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Sniper Elite is a series so confident in its execution that Rebellion doesn’t really need to reinvent the wheel. The latest instalment, Sniper Elite 5, takes the gravel-voiced Karl Fairburne and his immaculately shaped short-back-and-sides to Nazi-occupied France, where he uncovers a MacGuffin plot called Operation Kraken which threatens to turn the tides of the Second World War. Armed with his trusty rifle and unwavering willpower, the seasoned veteran embarks on yet another one-man crusade to halt the Axis – one pair of bollocks at a time.

While the core gameplay remains tried-and-true, the release’s eight sandbox stages are denser than they’ve ever been. There’s no doubt the British developer has been peeking at Hitman’s playbook, and the result is a versatile military crusade that shines in repeated playthroughs. Take the gorgeous Beaumont-Saint-Denis stage, for example, which has been inspired by the real-life tidal island of Mont-Saint-Michel. This architectural wonder is bursting with gameplay opportunities, spanning underground infiltration points to turrets that provide devastating sightlines – exactly how you approach is up to you.

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The result is missions that have taken this author upwards of two hours to complete, and that’s without even doing everything there is to do. As you explore the surprisingly vertical environments, you’ll discover intelligence and briefs which can help inform your approach – and while there isn’t quite the same number of assassination options as Agent 47 has at his fingertips, you’ll be surprised by some of the possibilities, which include dropping chandeliers and overloading blast furnaces. The game’s missions are intended to be played over and over, with co-op and a new Axis Invasion mechanic – where rival snipers infiltrate your game online – adding to the replayability.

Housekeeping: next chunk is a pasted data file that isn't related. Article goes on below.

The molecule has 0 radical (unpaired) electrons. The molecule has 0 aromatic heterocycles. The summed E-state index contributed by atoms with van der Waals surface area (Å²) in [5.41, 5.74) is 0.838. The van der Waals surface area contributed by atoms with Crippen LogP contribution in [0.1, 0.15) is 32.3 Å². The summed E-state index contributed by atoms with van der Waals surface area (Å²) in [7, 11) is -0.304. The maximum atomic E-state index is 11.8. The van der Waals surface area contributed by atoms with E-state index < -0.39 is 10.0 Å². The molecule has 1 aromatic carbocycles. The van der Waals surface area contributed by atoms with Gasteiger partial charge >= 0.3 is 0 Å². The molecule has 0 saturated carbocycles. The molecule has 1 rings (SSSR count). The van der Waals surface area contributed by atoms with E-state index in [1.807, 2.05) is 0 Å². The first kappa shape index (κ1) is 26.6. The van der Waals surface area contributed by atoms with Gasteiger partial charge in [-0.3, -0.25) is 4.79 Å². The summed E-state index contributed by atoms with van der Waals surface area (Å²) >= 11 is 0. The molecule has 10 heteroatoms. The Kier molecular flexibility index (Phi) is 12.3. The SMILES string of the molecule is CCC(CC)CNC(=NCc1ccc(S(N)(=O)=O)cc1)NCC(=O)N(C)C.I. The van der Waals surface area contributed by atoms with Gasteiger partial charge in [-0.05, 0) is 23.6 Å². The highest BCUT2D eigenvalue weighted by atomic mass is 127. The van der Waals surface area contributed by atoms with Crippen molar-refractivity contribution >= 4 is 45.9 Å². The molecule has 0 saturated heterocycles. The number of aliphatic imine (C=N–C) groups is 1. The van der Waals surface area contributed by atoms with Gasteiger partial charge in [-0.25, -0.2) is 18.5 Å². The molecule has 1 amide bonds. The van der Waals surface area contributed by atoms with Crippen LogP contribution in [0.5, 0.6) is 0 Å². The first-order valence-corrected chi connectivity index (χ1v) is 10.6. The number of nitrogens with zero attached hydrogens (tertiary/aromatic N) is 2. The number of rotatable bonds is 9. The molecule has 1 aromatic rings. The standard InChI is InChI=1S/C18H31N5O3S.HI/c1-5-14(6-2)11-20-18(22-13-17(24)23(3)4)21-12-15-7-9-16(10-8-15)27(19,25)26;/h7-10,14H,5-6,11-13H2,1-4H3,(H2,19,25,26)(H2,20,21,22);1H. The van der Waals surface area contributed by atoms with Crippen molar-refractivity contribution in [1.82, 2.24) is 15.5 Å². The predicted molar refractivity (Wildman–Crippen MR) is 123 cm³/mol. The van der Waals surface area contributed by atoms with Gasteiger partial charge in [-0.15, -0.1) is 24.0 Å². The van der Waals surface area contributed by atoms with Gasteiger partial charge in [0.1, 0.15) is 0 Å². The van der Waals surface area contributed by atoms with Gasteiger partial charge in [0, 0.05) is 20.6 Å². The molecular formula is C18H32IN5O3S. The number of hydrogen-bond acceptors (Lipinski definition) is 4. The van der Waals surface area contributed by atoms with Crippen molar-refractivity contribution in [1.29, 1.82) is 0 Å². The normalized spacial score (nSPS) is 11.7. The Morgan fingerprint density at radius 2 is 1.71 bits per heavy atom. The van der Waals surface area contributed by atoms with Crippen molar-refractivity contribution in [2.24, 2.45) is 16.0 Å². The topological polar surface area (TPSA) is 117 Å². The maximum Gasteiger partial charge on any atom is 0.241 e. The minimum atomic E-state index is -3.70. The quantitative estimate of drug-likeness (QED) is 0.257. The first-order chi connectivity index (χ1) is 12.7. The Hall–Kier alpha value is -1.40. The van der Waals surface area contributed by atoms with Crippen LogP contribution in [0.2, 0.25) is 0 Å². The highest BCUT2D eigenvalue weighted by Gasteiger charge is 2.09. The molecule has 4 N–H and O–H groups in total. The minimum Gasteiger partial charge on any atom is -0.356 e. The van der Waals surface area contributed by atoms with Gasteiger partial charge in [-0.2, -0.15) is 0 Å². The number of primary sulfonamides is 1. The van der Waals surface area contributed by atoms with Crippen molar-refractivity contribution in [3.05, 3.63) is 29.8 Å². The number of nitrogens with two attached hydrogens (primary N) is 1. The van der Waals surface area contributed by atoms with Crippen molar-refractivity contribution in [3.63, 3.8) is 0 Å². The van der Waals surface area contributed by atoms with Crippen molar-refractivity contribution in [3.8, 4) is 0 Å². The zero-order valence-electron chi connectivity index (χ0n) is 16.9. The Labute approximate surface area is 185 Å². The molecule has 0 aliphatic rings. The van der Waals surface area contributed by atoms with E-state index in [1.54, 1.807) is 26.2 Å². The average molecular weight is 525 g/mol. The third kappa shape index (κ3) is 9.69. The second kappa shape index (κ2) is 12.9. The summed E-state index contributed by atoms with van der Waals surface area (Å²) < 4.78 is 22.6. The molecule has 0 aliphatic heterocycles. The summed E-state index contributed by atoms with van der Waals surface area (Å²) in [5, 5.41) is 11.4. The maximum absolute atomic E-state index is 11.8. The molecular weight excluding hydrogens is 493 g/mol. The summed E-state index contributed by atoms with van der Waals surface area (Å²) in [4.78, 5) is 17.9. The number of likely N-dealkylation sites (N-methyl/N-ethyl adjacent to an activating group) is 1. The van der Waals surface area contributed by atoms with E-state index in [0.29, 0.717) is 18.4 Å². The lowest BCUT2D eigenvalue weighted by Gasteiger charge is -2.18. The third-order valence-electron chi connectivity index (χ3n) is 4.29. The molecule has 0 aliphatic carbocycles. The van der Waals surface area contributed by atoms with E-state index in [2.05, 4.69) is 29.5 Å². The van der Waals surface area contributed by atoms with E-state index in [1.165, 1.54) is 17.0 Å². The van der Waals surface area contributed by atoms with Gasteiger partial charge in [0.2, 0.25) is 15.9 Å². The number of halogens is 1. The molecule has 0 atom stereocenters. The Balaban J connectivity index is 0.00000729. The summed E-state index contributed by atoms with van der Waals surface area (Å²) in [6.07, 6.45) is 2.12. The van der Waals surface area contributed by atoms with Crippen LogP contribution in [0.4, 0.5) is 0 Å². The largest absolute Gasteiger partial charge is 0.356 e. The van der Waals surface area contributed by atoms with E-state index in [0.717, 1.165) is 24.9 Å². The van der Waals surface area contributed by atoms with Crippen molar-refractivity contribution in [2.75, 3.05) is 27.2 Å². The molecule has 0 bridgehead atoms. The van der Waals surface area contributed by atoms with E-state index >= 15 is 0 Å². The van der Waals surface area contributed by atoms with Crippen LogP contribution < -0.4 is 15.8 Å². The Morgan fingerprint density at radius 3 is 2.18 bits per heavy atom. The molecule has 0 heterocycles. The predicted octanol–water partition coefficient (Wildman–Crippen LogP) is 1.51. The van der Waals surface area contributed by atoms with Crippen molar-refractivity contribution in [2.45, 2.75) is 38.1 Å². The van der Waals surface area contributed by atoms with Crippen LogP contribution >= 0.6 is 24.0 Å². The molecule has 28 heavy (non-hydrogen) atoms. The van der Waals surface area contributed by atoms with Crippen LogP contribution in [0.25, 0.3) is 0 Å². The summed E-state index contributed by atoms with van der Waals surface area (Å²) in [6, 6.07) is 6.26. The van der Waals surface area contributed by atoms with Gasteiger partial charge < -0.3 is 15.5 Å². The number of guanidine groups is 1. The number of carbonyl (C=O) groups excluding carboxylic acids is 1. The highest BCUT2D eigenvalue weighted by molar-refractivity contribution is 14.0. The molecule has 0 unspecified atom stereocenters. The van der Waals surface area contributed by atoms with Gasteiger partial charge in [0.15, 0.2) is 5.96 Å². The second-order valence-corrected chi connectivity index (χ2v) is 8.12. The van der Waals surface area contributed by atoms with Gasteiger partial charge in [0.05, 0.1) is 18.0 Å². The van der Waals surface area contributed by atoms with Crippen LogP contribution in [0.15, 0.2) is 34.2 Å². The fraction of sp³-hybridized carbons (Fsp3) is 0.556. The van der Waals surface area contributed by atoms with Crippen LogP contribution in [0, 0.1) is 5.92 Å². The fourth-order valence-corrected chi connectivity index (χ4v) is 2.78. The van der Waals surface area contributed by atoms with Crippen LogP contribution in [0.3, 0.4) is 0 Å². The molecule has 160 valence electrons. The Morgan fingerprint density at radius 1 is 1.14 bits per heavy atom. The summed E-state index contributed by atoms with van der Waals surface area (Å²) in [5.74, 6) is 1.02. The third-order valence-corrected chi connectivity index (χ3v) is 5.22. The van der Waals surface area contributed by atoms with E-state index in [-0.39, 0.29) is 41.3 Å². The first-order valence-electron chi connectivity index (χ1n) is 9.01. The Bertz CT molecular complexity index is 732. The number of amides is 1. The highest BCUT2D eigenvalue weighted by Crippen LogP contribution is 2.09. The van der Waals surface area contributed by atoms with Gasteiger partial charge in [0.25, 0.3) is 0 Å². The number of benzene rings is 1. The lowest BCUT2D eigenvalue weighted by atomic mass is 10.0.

Of course, beneath the intricately designed sandboxes and cartoon killcams, the game’s beating heart rests with its gunplay. As you’d expect, bullet ballistics are once again taken into account, meaning you’ll need to account for gravity, wind, and weather before popping enemies in the eyes. A dense suite of customisable difficulty options mean you can determine exactly how realistic you want the bullet ballistics to be – and difficulty can be tailored across a variety of different elements. This means if you want deeply realistic gunplay, for example, but easier to manage stealth gameplay, then you can. It’s entirely up to you how you want to play.

This extends to infiltration points and areas of interest. You can enable options which will guide you around the surprisingly large levels, helping you to locate specific sections that will aid you in your mission – or you can go in blind and find them for yourself. The sheer scalability of the experience is a selling point, and when paired with the immense scope of the gameplay variety – spanning traditional third-person shooter all the way through to stealth simulation – it should appeal to a variety of demographics.

The game is a serious looker, too, with photogrammetry used to create some truly authentic scenery. A distinctly Parisian soundtrack helps enhance the presentation, although some mechanics like climbing lack the precision of more polished third-person shooters. The camera can also be a little loose, although we quickly adjusted to this after tinkering with the settings for a few minutes.